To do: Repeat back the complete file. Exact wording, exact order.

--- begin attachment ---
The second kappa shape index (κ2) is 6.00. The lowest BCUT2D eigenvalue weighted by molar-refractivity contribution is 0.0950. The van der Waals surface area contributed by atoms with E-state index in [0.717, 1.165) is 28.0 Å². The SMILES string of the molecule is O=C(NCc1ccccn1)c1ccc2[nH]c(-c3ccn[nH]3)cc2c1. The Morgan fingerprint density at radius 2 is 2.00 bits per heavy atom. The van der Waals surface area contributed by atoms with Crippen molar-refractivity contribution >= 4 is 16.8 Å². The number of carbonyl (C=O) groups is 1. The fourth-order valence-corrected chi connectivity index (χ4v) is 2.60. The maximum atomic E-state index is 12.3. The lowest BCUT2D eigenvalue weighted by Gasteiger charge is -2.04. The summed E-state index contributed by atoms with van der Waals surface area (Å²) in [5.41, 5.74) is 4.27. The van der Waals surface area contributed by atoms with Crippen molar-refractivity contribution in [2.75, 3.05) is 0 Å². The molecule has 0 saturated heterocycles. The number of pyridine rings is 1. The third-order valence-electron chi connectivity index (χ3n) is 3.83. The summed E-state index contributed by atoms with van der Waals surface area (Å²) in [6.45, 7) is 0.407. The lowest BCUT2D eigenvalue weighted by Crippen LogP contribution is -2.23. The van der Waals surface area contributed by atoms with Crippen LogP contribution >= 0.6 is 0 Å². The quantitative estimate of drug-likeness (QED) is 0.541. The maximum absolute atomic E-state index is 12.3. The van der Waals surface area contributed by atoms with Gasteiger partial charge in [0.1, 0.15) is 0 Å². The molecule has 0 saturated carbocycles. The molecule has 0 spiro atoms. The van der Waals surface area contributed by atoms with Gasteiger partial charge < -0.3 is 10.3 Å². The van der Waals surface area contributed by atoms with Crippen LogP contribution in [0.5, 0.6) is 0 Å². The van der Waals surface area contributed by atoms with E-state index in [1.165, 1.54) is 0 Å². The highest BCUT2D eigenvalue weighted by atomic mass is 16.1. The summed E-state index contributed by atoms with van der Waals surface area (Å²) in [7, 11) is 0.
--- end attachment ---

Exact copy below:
The second kappa shape index (κ2) is 6.00. The lowest BCUT2D eigenvalue weighted by molar-refractivity contribution is 0.0950. The van der Waals surface area contributed by atoms with E-state index in [0.717, 1.165) is 28.0 Å². The SMILES string of the molecule is O=C(NCc1ccccn1)c1ccc2[nH]c(-c3ccn[nH]3)cc2c1. The Morgan fingerprint density at radius 2 is 2.00 bits per heavy atom. The van der Waals surface area contributed by atoms with Crippen molar-refractivity contribution >= 4 is 16.8 Å². The number of carbonyl (C=O) groups is 1. The fourth-order valence-corrected chi connectivity index (χ4v) is 2.60. The maximum atomic E-state index is 12.3. The lowest BCUT2D eigenvalue weighted by Gasteiger charge is -2.04. The summed E-state index contributed by atoms with van der Waals surface area (Å²) in [5.41, 5.74) is 4.27. The van der Waals surface area contributed by atoms with Crippen molar-refractivity contribution in [2.75, 3.05) is 0 Å². The molecule has 0 saturated heterocycles. The number of pyridine rings is 1. The third-order valence-electron chi connectivity index (χ3n) is 3.83. The summed E-state index contributed by atoms with van der Waals surface area (Å²) in [6.45, 7) is 0.407. The lowest BCUT2D eigenvalue weighted by Crippen LogP contribution is -2.23. The van der Waals surface area contributed by atoms with Crippen LogP contribution >= 0.6 is 0 Å². The quantitative estimate of drug-likeness (QED) is 0.541. The maximum absolute atomic E-state index is 12.3. The van der Waals surface area contributed by atoms with Gasteiger partial charge in [0.1, 0.15) is 0 Å². The molecule has 0 saturated carbocycles. The molecule has 0 spiro atoms. The van der Waals surface area contributed by atoms with Gasteiger partial charge < -0.3 is 10.3 Å². The van der Waals surface area contributed by atoms with Crippen LogP contribution in [0.5, 0.6) is 0 Å². The van der Waals surface area contributed by atoms with E-state index in [1.165, 1.54) is 0 Å². The highest BCUT2D eigenvalue weighted by atomic mass is 16.1. The summed E-state index contributed by atoms with van der Waals surface area (Å²) in [7, 11) is 0.